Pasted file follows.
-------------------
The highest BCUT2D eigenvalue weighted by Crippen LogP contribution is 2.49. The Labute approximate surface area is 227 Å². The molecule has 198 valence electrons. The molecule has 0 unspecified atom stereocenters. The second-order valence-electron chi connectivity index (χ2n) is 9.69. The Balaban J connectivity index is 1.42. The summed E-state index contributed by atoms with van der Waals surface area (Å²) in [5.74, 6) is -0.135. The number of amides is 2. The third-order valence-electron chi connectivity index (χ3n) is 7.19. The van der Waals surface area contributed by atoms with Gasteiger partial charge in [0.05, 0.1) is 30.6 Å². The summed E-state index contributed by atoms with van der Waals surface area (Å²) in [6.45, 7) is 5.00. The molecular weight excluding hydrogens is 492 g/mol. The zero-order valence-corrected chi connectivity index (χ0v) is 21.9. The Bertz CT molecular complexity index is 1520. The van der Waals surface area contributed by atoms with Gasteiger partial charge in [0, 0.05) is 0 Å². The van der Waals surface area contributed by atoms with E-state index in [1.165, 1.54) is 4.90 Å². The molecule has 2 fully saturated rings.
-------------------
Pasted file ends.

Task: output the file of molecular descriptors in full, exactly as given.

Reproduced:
The highest BCUT2D eigenvalue weighted by Crippen LogP contribution is 2.49. The Labute approximate surface area is 227 Å². The molecule has 198 valence electrons. The molecule has 0 unspecified atom stereocenters. The second-order valence-electron chi connectivity index (χ2n) is 9.69. The Balaban J connectivity index is 1.42. The summed E-state index contributed by atoms with van der Waals surface area (Å²) in [5.74, 6) is -0.135. The number of amides is 2. The third-order valence-electron chi connectivity index (χ3n) is 7.19. The van der Waals surface area contributed by atoms with Gasteiger partial charge in [0.05, 0.1) is 30.6 Å². The summed E-state index contributed by atoms with van der Waals surface area (Å²) in [6.45, 7) is 5.00. The molecular weight excluding hydrogens is 492 g/mol. The zero-order valence-corrected chi connectivity index (χ0v) is 21.9. The Bertz CT molecular complexity index is 1520. The van der Waals surface area contributed by atoms with Gasteiger partial charge in [0, 0.05) is 0 Å². The van der Waals surface area contributed by atoms with E-state index in [1.165, 1.54) is 4.90 Å². The molecule has 2 fully saturated rings.